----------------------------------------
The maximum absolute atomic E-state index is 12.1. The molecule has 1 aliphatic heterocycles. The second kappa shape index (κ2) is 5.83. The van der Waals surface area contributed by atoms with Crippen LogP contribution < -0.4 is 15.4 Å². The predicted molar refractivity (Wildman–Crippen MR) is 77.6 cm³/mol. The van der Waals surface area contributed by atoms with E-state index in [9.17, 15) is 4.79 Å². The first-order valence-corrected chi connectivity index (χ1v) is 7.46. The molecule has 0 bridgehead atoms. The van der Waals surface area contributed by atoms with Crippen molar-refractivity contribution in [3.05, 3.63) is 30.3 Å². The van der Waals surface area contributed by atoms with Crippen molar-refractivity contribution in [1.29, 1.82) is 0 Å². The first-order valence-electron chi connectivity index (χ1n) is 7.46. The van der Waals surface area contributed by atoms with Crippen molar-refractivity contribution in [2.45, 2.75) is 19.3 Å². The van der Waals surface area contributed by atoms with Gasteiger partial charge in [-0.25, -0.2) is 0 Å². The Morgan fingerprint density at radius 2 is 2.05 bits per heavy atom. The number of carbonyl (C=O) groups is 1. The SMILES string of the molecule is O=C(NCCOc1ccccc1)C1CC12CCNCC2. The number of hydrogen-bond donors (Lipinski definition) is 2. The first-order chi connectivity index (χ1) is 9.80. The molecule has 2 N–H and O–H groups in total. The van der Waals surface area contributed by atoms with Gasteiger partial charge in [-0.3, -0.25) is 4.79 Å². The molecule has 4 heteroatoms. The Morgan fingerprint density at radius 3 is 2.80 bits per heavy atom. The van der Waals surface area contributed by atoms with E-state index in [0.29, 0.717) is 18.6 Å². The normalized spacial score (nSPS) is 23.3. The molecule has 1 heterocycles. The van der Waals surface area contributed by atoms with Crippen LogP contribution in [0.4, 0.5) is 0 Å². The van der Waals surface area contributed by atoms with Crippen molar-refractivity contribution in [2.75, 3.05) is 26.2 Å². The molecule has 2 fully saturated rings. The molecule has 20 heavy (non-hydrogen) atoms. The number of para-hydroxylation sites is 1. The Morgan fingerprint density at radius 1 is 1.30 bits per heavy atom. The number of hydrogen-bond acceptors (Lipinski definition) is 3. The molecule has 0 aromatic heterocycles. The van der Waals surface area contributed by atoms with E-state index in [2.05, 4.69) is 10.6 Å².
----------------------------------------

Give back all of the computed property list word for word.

The maximum absolute atomic E-state index is 12.1. The molecule has 1 aliphatic heterocycles. The second kappa shape index (κ2) is 5.83. The van der Waals surface area contributed by atoms with Crippen LogP contribution < -0.4 is 15.4 Å². The predicted molar refractivity (Wildman–Crippen MR) is 77.6 cm³/mol. The van der Waals surface area contributed by atoms with E-state index in [9.17, 15) is 4.79 Å². The first-order valence-corrected chi connectivity index (χ1v) is 7.46. The molecule has 0 bridgehead atoms. The van der Waals surface area contributed by atoms with Crippen molar-refractivity contribution in [3.05, 3.63) is 30.3 Å². The van der Waals surface area contributed by atoms with Crippen molar-refractivity contribution in [1.29, 1.82) is 0 Å². The first-order valence-electron chi connectivity index (χ1n) is 7.46. The van der Waals surface area contributed by atoms with Crippen molar-refractivity contribution in [2.45, 2.75) is 19.3 Å². The van der Waals surface area contributed by atoms with Gasteiger partial charge in [-0.25, -0.2) is 0 Å². The Morgan fingerprint density at radius 2 is 2.05 bits per heavy atom. The number of carbonyl (C=O) groups is 1. The SMILES string of the molecule is O=C(NCCOc1ccccc1)C1CC12CCNCC2. The number of hydrogen-bond donors (Lipinski definition) is 2. The first-order chi connectivity index (χ1) is 9.80. The molecule has 2 N–H and O–H groups in total. The van der Waals surface area contributed by atoms with Gasteiger partial charge in [-0.3, -0.25) is 4.79 Å². The molecule has 4 heteroatoms. The Morgan fingerprint density at radius 3 is 2.80 bits per heavy atom. The van der Waals surface area contributed by atoms with E-state index in [0.29, 0.717) is 18.6 Å². The normalized spacial score (nSPS) is 23.3. The molecule has 1 heterocycles. The van der Waals surface area contributed by atoms with Crippen LogP contribution in [0.4, 0.5) is 0 Å². The van der Waals surface area contributed by atoms with Crippen molar-refractivity contribution in [2.75, 3.05) is 26.2 Å². The molecule has 2 fully saturated rings. The molecule has 20 heavy (non-hydrogen) atoms. The number of para-hydroxylation sites is 1. The Morgan fingerprint density at radius 1 is 1.30 bits per heavy atom. The number of hydrogen-bond acceptors (Lipinski definition) is 3. The molecule has 0 aromatic heterocycles. The van der Waals surface area contributed by atoms with E-state index in [2.05, 4.69) is 10.6 Å².